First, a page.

Games, on the whole, are easier to play than ever, especially these triple-A titles, and developers have been constantly removing barriers to play so that when a player actually picks up a game, it’s ready to go. Those barriers are now as low as they’ve ever been, and it’s clear that Sony, and Insomniac in particular, are leaning hard into making games actually feel as good to play as possible. Which is all to say: Ratchet and Clank is technically impressive, it feels incredible to play, and you come out of it feeling invigorated, not drained.
This is largely due to the PS5’s haptic controller. The elevator pitch for haptics? Vibration, but make it fancy. Vibration is not a new thing in gaming, but the PS5 makes it a lot more reactive and frankly, much more visceral. In Ratchet and Clank, there’s the usual vibration tricks – when you’re hit the controller vibrates, when you land especially hard, the controller shakes hard – but this takes it even further. When you’re shooting Ratchet’s guns, the shoulder buttons actually resist you, like a real gun trigger would. When the shoulder button on Ratchet’s Blackstorm gun is pushed down fully, the gun speeds up to fire at full speed. When pressed at half, the gun powers up but does not shoot, thus saving ammo. There’s a range of options like this that, while technically impressive, are even more so for how immersive they make the game. We’re never going to feel like we’re actually Ratchet, but this is as close as we get to getting into his furry paws.
When we’re talking about lowering barriers in video games, we have to talk about accessibility. Bigger studios are really putting their weight behind making their games more accessible, which feels like an obvious choice: if more people can play your game, more people are going to buy your game. Insomniac already made great strides in this area with Spider-Man: Miles Morales, but Rift Apart amps this up even more. There’s the usual options that most games have now – larger subtitles, the option to hold a button rather than rapidly press it – but Insomniac have continued to broaden the options, making this game as easy to play as possible, regardless of impairment. Frankly, speaking as someone who is not very good at games, it’s also just a relief to be able to hit a few toggles and have fun without worrying about it suddenly turning into a grind. (And, of course, if you like your games harder, you can always turn up the difficulty.)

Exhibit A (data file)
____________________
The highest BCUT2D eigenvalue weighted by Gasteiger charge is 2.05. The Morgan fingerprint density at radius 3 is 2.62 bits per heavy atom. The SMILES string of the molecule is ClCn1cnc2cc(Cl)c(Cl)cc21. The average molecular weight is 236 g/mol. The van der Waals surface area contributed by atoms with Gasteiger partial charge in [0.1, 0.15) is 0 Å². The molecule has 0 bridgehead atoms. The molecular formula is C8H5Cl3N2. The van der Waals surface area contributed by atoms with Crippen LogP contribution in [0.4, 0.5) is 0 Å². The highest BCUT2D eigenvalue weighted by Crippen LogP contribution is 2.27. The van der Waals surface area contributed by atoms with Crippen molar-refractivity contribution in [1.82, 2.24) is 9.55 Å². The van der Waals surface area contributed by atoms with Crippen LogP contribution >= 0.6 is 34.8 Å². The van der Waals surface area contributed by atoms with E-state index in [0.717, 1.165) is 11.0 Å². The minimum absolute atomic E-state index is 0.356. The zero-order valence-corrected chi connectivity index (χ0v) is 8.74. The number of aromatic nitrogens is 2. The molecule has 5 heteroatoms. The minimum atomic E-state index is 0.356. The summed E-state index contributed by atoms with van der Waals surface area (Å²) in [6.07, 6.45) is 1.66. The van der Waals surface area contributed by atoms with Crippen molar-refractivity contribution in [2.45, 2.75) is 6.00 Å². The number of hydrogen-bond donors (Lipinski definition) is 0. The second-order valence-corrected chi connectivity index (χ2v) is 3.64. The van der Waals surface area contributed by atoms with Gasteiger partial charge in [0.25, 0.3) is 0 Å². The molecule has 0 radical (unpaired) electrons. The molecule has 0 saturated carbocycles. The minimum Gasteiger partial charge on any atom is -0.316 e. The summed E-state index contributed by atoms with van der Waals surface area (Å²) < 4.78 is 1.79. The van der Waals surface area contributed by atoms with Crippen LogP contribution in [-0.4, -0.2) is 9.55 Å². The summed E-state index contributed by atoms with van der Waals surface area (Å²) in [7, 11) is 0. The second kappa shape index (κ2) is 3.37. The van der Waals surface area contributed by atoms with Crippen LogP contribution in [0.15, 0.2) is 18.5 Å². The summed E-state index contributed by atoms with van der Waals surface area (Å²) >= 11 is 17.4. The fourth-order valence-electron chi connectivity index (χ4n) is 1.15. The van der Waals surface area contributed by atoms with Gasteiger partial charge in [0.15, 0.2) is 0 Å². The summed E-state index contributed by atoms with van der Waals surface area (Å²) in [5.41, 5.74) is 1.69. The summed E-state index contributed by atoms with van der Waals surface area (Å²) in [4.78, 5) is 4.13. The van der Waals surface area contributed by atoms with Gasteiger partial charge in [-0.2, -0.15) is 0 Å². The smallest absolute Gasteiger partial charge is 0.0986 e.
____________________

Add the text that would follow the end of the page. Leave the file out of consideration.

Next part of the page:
Ratchet and Clank: Rift Apart is a win on pretty much all fronts. It’s an injection of life into a franchise that had started to languish in the face of turning trends. It’s another must-buy for a console that now has had three in its short life. It’s a leap forward for platformers, combining the already satisfying feedback loops of the genre with more immediate, physically satisfying ones. Finally, it’s just a great game, one with almost no barriers to play (provided you have a PS5, which is still not guaranteed). One of the best aspects of this franchise is that it’s an easy pitch: Jump around, hit things, feel good. This entry steps up simply by doing it a lot better.
Ratchet and Clank: Rift Apart is available now on PS5. The game was completed once, on normal difficulty.